Geode | Lisa Denyer | 08 February – 02 March 2014
Delving into the artist’s fascination with landscape and the sublime, Geode is a series of new paintings and sculptures that exploit the materiality of paint through a subtle interplay between image, illusion and space.
Much of the inspiration for the works in this exhibition comes directly from the natural world and rock formations, whether microscopic images of crystalline structures within gem stones, or expansive planetary landscapes. It is the space in-between these two worlds that Denyer aims to explore through her abstract language, intuitively responding to the illusionary qualities of paint to discover a visual territory that lies somewhere between the microcosm and the macrocosm. Denyer’s often meditative approach to painting is one that is open to drift and deviation, allowing the materiality of paint to obscure representation; for what might be a sparkling cluster of precious gems bursts out of focus into a blurry constellation that may resemble a night sky.
Geode showcases recent sculptural stone works, marking a new direction and development in Denyer’s practice. The stones in this series were originally quarried and used for vernacular buildings in the local area, but the once perfect and geometrically dressed stones have weathered over time, now bearing closer resemblance to their origins in the natural landscape. Interested in the changing state and inherent qualities of these objects, Denyer applies her own process of transformation by excavating surfaces and layering effervescent colours; rendering their status somewhere between reclaimed rubble and gigantic gems.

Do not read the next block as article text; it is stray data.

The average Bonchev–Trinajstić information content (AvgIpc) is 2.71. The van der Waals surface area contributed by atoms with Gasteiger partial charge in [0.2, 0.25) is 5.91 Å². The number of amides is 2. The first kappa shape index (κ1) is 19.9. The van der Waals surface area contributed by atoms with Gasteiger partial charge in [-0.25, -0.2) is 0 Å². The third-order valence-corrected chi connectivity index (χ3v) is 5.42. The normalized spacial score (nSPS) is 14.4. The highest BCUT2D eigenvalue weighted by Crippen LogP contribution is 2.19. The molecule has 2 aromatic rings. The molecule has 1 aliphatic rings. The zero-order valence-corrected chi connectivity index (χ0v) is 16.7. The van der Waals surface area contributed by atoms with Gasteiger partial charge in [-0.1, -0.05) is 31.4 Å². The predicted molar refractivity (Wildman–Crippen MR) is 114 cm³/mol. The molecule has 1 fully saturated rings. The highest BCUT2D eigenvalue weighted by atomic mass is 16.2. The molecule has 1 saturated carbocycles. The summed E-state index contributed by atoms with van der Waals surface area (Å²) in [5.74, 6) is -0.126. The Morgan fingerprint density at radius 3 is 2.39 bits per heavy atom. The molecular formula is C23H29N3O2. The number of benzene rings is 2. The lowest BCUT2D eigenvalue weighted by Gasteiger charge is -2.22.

The interaction between paint and the raw surface upon which it is applied is a key consideration within Denyer’s painting practice. In all of the works, the traditional stretched canvas is replaced with found stone and plywood - materials carefully chosen for their textured surface qualities. Denyer’s process of painting is one that subtly responds to the materiality of the medium itself, exploring how liquid pigments are supported on a given surface; how they soak, infuse, and float like gas. Employing both craft and spontaneity, Denyer’s painting techniques set to work an interplay that reveals the very structure and illusionary nature of paint; both in its opaque presence and illusive invisibility.
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